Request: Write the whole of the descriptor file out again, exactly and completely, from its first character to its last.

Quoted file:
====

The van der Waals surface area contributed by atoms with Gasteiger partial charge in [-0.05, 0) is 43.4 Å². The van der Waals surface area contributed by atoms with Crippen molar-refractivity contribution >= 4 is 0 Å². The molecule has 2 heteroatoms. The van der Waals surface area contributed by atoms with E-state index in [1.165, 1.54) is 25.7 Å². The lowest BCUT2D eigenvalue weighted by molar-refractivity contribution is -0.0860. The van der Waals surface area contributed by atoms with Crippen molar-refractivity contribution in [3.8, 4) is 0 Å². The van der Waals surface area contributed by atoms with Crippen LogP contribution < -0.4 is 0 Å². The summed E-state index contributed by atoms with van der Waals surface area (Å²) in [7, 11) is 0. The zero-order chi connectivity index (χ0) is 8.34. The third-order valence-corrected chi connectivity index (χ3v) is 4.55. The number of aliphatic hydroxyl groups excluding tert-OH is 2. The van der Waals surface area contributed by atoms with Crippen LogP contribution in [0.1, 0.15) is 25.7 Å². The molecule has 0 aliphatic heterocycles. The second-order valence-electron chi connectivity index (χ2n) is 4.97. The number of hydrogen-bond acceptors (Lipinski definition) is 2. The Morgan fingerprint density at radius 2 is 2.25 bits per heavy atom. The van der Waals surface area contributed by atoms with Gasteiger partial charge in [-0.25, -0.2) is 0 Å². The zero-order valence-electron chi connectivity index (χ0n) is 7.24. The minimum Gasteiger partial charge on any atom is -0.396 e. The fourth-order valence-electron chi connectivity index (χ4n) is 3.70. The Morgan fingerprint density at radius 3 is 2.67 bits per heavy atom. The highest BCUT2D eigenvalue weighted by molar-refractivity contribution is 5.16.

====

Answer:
The van der Waals surface area contributed by atoms with Gasteiger partial charge in [-0.05, 0) is 43.4 Å². The van der Waals surface area contributed by atoms with Crippen molar-refractivity contribution >= 4 is 0 Å². The molecule has 2 heteroatoms. The van der Waals surface area contributed by atoms with E-state index in [1.165, 1.54) is 25.7 Å². The lowest BCUT2D eigenvalue weighted by molar-refractivity contribution is -0.0860. The van der Waals surface area contributed by atoms with Crippen molar-refractivity contribution in [3.8, 4) is 0 Å². The van der Waals surface area contributed by atoms with Crippen LogP contribution < -0.4 is 0 Å². The summed E-state index contributed by atoms with van der Waals surface area (Å²) in [7, 11) is 0. The zero-order chi connectivity index (χ0) is 8.34. The third-order valence-corrected chi connectivity index (χ3v) is 4.55. The number of aliphatic hydroxyl groups excluding tert-OH is 2. The van der Waals surface area contributed by atoms with Crippen LogP contribution in [0.1, 0.15) is 25.7 Å². The molecule has 0 aliphatic heterocycles. The second-order valence-electron chi connectivity index (χ2n) is 4.97. The number of hydrogen-bond acceptors (Lipinski definition) is 2. The Morgan fingerprint density at radius 2 is 2.25 bits per heavy atom. The van der Waals surface area contributed by atoms with Gasteiger partial charge in [-0.25, -0.2) is 0 Å². The zero-order valence-electron chi connectivity index (χ0n) is 7.24. The minimum Gasteiger partial charge on any atom is -0.396 e. The fourth-order valence-electron chi connectivity index (χ4n) is 3.70. The Morgan fingerprint density at radius 3 is 2.67 bits per heavy atom. The highest BCUT2D eigenvalue weighted by molar-refractivity contribution is 5.16.